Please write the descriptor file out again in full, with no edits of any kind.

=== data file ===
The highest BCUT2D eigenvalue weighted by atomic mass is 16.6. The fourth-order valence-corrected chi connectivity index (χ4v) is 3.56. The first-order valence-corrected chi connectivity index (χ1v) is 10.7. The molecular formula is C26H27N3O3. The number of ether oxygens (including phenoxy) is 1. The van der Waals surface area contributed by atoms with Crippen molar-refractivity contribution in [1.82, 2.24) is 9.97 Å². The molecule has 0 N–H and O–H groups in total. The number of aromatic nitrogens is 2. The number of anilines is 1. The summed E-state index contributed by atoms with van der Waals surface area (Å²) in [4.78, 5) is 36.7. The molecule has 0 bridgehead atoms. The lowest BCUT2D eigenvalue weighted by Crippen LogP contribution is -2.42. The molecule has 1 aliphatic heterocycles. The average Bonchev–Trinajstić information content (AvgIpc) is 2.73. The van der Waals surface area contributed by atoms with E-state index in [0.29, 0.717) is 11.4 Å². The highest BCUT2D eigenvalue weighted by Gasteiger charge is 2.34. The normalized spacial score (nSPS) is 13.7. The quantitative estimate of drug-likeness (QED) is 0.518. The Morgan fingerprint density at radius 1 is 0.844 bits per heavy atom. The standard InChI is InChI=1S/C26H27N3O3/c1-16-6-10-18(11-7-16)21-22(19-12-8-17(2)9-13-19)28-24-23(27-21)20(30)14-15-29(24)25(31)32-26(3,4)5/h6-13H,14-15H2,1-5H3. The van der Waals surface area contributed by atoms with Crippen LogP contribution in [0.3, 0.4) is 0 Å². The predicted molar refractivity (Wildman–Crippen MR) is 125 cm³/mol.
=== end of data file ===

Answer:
The highest BCUT2D eigenvalue weighted by atomic mass is 16.6. The fourth-order valence-corrected chi connectivity index (χ4v) is 3.56. The first-order valence-corrected chi connectivity index (χ1v) is 10.7. The molecular formula is C26H27N3O3. The number of ether oxygens (including phenoxy) is 1. The van der Waals surface area contributed by atoms with Crippen molar-refractivity contribution in [1.82, 2.24) is 9.97 Å². The molecule has 0 N–H and O–H groups in total. The number of aromatic nitrogens is 2. The number of anilines is 1. The summed E-state index contributed by atoms with van der Waals surface area (Å²) in [4.78, 5) is 36.7. The molecule has 0 bridgehead atoms. The lowest BCUT2D eigenvalue weighted by Crippen LogP contribution is -2.42. The molecule has 1 aliphatic heterocycles. The average Bonchev–Trinajstić information content (AvgIpc) is 2.73. The van der Waals surface area contributed by atoms with E-state index in [0.29, 0.717) is 11.4 Å². The highest BCUT2D eigenvalue weighted by Gasteiger charge is 2.34. The normalized spacial score (nSPS) is 13.7. The quantitative estimate of drug-likeness (QED) is 0.518. The Morgan fingerprint density at radius 1 is 0.844 bits per heavy atom. The standard InChI is InChI=1S/C26H27N3O3/c1-16-6-10-18(11-7-16)21-22(19-12-8-17(2)9-13-19)28-24-23(27-21)20(30)14-15-29(24)25(31)32-26(3,4)5/h6-13H,14-15H2,1-5H3. The van der Waals surface area contributed by atoms with Crippen LogP contribution in [0.3, 0.4) is 0 Å². The predicted molar refractivity (Wildman–Crippen MR) is 125 cm³/mol.